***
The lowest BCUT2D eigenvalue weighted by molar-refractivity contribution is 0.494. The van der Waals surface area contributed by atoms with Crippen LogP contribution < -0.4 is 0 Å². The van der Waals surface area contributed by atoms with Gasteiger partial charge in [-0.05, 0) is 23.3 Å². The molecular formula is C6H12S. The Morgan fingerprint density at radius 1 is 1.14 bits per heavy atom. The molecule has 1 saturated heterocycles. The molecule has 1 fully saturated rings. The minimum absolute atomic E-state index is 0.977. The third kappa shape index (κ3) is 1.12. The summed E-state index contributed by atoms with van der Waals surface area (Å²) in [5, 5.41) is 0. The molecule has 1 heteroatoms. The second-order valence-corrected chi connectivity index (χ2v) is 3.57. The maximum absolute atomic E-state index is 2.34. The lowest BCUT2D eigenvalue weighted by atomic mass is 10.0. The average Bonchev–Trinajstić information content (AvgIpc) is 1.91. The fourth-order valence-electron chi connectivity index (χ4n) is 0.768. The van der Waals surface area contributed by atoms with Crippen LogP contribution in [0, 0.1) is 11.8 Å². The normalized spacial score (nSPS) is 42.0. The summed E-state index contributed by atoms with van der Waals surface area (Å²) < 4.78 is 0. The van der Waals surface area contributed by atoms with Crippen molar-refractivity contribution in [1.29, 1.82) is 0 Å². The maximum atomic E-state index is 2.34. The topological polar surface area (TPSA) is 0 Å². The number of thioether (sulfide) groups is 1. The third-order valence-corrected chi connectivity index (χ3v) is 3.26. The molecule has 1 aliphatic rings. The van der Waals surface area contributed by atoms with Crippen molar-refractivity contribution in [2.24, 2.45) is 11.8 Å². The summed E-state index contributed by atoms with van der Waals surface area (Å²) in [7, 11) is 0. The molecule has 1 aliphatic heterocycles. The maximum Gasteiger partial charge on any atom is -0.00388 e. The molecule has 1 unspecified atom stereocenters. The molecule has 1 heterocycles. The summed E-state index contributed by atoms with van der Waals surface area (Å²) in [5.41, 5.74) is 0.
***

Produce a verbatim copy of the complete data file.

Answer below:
The lowest BCUT2D eigenvalue weighted by molar-refractivity contribution is 0.494. The van der Waals surface area contributed by atoms with Crippen LogP contribution < -0.4 is 0 Å². The van der Waals surface area contributed by atoms with Gasteiger partial charge in [-0.05, 0) is 23.3 Å². The molecular formula is C6H12S. The Morgan fingerprint density at radius 1 is 1.14 bits per heavy atom. The molecule has 1 saturated heterocycles. The molecule has 1 fully saturated rings. The minimum absolute atomic E-state index is 0.977. The third kappa shape index (κ3) is 1.12. The summed E-state index contributed by atoms with van der Waals surface area (Å²) in [5, 5.41) is 0. The molecule has 1 heteroatoms. The second-order valence-corrected chi connectivity index (χ2v) is 3.57. The maximum absolute atomic E-state index is 2.34. The lowest BCUT2D eigenvalue weighted by atomic mass is 10.0. The average Bonchev–Trinajstić information content (AvgIpc) is 1.91. The fourth-order valence-electron chi connectivity index (χ4n) is 0.768. The van der Waals surface area contributed by atoms with Crippen LogP contribution in [0, 0.1) is 11.8 Å². The normalized spacial score (nSPS) is 42.0. The summed E-state index contributed by atoms with van der Waals surface area (Å²) < 4.78 is 0. The van der Waals surface area contributed by atoms with Crippen molar-refractivity contribution in [1.29, 1.82) is 0 Å². The maximum atomic E-state index is 2.34. The topological polar surface area (TPSA) is 0 Å². The number of thioether (sulfide) groups is 1. The third-order valence-corrected chi connectivity index (χ3v) is 3.26. The molecule has 1 aliphatic rings. The van der Waals surface area contributed by atoms with Crippen molar-refractivity contribution in [2.24, 2.45) is 11.8 Å². The summed E-state index contributed by atoms with van der Waals surface area (Å²) in [7, 11) is 0. The molecule has 1 aliphatic heterocycles. The maximum Gasteiger partial charge on any atom is -0.00388 e. The molecule has 1 unspecified atom stereocenters. The molecule has 1 heterocycles. The summed E-state index contributed by atoms with van der Waals surface area (Å²) in [5.41, 5.74) is 0.